Tull’s name is on war memorials in Dover and Folkestone, where he was born in 1888, and on the Arras memorial in France, which commemorates the 34,785 soldiers who died in that sector and have no known grave.
Within the game of football, Tull is primarily recognised as a Northampton Town player, having made the majority of his appearances for the Cobblers. In 1999, a memorial wall for Tull was unveiled in the garden of remembrance behind the club’s Sixfields Stadium, and a road and a pub near the ground also bear the player’s name.
In 2007, local residents in Tottenham chose Tull as one of three local heroes to be commemorated in a metal sculptural portrait in Downhills Park, and Bruce Castle Museum staged an exhibition marking his life in 2009-10, on the 100th anniversary of Tull joining THFC.
In 2014, a blue plaque was added to the wall of 77 Northumberland Park, the site of the house in which Tull lived before the war. Spurs legend Garth Crooks unveiled the plaque and spoke at the ceremony. In the same year, Tull featured on a £5 coin in a commemorative set of coins issued by the Royal Mint.
In 2017, a bronze statue of Tull was placed as part of a group of five at Northampton’s Guildhall, and in 2018 his face featured on one of a set of stamps issued to mark the centenary of the end of the First World War.
In 2009, THFC’s website featured an item linking to a detailed piece by club historian John Fennelly on Tull’s life that had been used by BBC Four as part of its research into the drama Walter’s War, written by Kwame Kwei-Armah.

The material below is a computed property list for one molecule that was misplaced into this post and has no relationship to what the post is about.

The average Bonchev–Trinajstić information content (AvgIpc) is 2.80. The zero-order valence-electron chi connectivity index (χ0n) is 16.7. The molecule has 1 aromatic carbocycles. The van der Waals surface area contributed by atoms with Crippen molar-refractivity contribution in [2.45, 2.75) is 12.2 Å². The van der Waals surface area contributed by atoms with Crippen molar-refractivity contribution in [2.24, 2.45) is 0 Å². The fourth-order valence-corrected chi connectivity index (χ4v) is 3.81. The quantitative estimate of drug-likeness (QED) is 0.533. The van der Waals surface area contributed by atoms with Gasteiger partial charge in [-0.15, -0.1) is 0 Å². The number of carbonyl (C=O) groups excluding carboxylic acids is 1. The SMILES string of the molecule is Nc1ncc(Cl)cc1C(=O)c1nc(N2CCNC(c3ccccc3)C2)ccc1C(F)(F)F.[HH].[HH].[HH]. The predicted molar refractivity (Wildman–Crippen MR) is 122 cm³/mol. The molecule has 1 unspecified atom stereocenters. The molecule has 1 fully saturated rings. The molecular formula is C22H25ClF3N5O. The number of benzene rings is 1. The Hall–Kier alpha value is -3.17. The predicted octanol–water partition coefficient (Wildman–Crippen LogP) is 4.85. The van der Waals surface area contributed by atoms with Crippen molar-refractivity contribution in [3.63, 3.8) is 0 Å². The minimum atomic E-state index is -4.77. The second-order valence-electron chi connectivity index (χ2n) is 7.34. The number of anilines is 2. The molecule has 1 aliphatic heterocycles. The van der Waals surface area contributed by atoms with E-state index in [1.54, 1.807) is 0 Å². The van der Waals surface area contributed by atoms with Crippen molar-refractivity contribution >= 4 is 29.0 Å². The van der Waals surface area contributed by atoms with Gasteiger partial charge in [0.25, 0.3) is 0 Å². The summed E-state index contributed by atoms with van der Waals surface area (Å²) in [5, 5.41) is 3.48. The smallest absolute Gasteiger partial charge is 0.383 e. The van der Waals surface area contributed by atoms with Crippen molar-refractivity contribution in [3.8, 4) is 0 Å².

The definitive biography of Walter Tull is Walter Tull, 1888-1918, Officer, Footballer by Phil Vasili and was first published in 2010. Vasili’s play, Tull, was staged by Tottenham Theatre Group at the Bernie Grant Centre in Tottenham in 2014. Tull’s legacy forms part of the education work carried out by the Tottenham Hotspur Foundation.
A campaign to posthumously award Tull the Military Cross he was recommended for is ongoing. Current and former players Dele Alli, Danny Rose and Kieran Trippier, local MP David Lammy and author Michael Morpurgo, who wrote Warhorse, are among those to have publicly backed the call.
While that campaign is ongoing, the recognition Tull has already received and the educational work carried out to preserve his legacy is a positive example of what can be achieved when we research and properly understand our history.
8. Final Meals for the NHS total
You’ll remember we decided to donate all fees from new memberships to the Meals for the NHS charity for the duration of lockdown. Thanks to your generosity we have been able to contribute £2,250 to a very good cause. Overall, the charity had raised £1,794,181 as we went to press, enabling it to deliver 278,292 meals to staff in 124 UK hospitals. The initiative is being wound up now, with the last meals scheduled for delivery at the end of the month.